NMEA 2000, smart mixing


While the extreme N2K cable mixing and daisy chaining shown yesterday did seem to work OK in lab conditions, here’s a smarter approach for a serious boat system (bigger here). The main change is that every cable section possible is NMEA “approved,” which means it’s built to the ODVA DeviceNet standard (that NMEA borrowed). While every N2K cable and connector seems vastly superior to the fine-gauge 0183 wires, crimp connectors, terminal blocks etc. they replace, DeviceNet seems the best of the lot—particularly in terms of interference protection—and I don’t see that it’s significantly more expensive or harder to work with (especially given the growing number of install doodads, even breakout boxes).

And if DeviceNet’s rigorous spec prevents a hard-to-run-down EMI problem sometime in a boat’s life, then it’s probably the least expensive cabling system. This stuff gets really techy, but here’s are some tidbits from a DeviceNet fan:

Do you know why there is 120 ohm resistor at the end of the NMEA 2000 trunk line? As the electrical wave propagates down the trunk line and comes to the end or terminator, the signal is absorbed into the resistor and does not reflect back down the line. This assumes that the characteristic impedance of the data pair is 120 ohms, otherwise there will be a reflection which causes ringing and the potential for an  indistinguishable signal. Many of these cheap imitation cables coming on the market don’t have a characteristic impedance of 120 ohms, thus the waveforms are dubious. Some of the cables don’t have a shield around the power and ground which allows noise to creep into circuits through conduction on the supply lines. Some don’t have shields around the data so they emit or pick up energy from switching noise on the power lines or from external sources. Granted, it all must be taken in context, a 22’ day sailor without single side band, radar and bundles of wire may never have a problem, however vessels with high power RF or bundles of wires are a whole different story.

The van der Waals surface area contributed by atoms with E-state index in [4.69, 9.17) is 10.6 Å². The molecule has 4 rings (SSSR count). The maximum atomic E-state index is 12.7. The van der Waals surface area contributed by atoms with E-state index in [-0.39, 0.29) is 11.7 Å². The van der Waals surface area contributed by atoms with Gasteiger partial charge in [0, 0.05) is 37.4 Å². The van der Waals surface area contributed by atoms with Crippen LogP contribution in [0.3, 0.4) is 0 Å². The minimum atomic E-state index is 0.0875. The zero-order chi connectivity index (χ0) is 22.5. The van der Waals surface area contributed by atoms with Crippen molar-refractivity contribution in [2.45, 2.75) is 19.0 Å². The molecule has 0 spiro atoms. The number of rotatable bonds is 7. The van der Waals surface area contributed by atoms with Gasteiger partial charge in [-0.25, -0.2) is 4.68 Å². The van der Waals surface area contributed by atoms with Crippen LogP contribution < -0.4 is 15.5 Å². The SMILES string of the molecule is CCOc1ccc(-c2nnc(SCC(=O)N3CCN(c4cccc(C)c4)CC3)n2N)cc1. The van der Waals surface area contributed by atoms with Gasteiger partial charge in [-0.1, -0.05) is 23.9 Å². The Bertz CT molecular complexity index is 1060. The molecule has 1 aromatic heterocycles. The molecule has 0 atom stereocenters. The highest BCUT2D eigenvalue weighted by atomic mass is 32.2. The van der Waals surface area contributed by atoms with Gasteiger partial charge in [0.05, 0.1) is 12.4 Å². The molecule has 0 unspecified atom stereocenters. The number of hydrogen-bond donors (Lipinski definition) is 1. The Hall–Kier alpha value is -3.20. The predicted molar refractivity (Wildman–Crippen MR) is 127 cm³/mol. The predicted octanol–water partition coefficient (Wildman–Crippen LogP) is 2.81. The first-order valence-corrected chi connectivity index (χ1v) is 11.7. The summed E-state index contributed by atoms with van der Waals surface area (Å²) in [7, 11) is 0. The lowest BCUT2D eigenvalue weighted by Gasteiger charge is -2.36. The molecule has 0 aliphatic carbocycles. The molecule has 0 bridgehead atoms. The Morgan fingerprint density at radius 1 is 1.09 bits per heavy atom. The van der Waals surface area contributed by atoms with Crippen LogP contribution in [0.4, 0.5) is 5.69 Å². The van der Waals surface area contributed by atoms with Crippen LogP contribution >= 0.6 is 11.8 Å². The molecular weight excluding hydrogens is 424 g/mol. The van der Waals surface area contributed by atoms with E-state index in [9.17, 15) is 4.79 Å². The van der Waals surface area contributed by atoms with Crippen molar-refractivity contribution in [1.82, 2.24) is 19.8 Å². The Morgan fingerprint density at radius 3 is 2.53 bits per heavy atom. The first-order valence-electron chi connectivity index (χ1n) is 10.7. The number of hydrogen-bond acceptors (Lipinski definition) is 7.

It’s my understanding that Molex and Maretron have already gotten NMEA approval, and that three other companies—Belden, Turck and Lumberg—have DeviceNet cabling that could easily get approval. Now, if I were doing an all Raymarine or all Simrad boat, I wouldn’t hesitate to use their proprietary cabling. SimNet has been around for years now, and I haven’t heard of any problems, and SeaTalkNG does have its pluses. But personally I’d be unlikely to do an all anything system, and I’d just use those made up patch cables seen above or a breakout box to maximize DeviceNet. (As for smaller boats and systems, most anything seems to work, and, if there are problems, plug-n-play makes them easy to diagnose.)
   However, NMEA’s rule against daisy chaining devices along a drop line, as seen with the two SimNet IS20s above, may well be overly restrictive. I think all the devices that currently support chaining—like the Raymarine ST70, many SimNet products, and Furuno’s FI50 instruments—pass data through whether they’re on or off, or even broken. The rule may assure that any single device can be removed from a network without cutting off any other device, but the install efficiency of daisy chaining may trump that easily-solved issue. For instance, if you had to pop out one of the FI50s below, you can make the network whole again by just connecting the male and female DeviceNet cables you unscrew. I’m hoping to receive samples of this Furuno gear tomorrow, by the way, and we’ll be looking at how they compare to all the other N2K instruments. Good times!


Ben Ellison

Ben Ellison